ANYONE who has ever tried to trace a lost will can testify to the fact that it can be a difficult process. Some relations of a deceased person can spend months trying to track down a will, adding to the distress of dealing with bereavement.
On other occasions where no will is found, probate can go ahead only with the potential for it to be revoked in the future if the will is located. This is all exacerbated by lengthy probate delays which can go on for a year-and-a-half.
A report from the European Network of the Registers of Wills Association from 2010 called out Ireland as the only country that has not made any progress in this area.
Now, insurer Royal London wants the Government to set up a register of wills to make it easier to locate one and says it can often be difficult to locate a will of a relative or a friend. Solicitors put an advert in the Law Society Gazette if they cannot find a will. There needs to be an overhaul of the system, the insurance company said. An executive at the Irish operations of Royal London, Joe Charles, said his company had been examining the probate process in this country over the last two years.
It found what he said were significant inefficiencies within the system, which are leading to lengthy delays across the country for families looking to settle the affairs of deceased loved ones.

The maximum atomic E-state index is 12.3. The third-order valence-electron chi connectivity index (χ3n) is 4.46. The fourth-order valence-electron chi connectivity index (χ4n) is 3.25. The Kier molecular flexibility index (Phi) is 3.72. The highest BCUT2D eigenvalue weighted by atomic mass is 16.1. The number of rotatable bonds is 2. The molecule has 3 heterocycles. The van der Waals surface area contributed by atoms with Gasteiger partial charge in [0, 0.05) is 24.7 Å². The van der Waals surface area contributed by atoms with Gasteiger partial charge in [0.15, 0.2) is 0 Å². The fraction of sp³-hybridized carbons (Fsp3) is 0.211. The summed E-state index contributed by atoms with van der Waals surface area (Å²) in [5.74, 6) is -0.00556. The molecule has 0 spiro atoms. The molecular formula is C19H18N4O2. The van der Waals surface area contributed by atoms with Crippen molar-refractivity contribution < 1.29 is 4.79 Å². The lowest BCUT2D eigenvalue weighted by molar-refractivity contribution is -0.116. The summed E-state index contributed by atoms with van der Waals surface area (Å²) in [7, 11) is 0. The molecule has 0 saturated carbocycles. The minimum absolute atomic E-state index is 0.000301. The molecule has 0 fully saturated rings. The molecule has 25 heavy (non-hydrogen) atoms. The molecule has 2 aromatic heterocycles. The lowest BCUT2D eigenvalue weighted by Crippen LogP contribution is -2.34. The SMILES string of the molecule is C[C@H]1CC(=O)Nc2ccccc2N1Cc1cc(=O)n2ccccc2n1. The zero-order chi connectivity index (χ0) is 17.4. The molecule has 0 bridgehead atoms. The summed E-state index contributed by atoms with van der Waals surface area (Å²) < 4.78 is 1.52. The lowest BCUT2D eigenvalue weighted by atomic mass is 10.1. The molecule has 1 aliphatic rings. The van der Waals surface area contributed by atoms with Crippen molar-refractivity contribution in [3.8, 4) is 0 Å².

Its investigations have found that while probate delays are a product of a complex process with insufficient resources, the lack of a centralised wills register is compounding the issue.
He added that those trying to locate a missing will can tell their solicitor who then contacts other local solicitors on their behalf to see if they are holding the will.
Alternatively, they can place an advertisement in the Law Society Gazette, which is published by the representative organisation for solicitors, and hope that whichever solicitor is holding the will sees the advert, remembers the name of the client and comes forward.
Royal London said Ireland could model a wills register on the UK system which does not collect the specific details of a will, rather it simply registers its existence and tags its location.
The contents of the will itself can only be accessed when the person dies and will only be disclosed if the person searching for it has a legitimate interest and can provide a copy of the deceased's death certificate.
The processes around probate have not changed much since Dickensian times. It is high time we modernised the process, and a wills register would be a good start.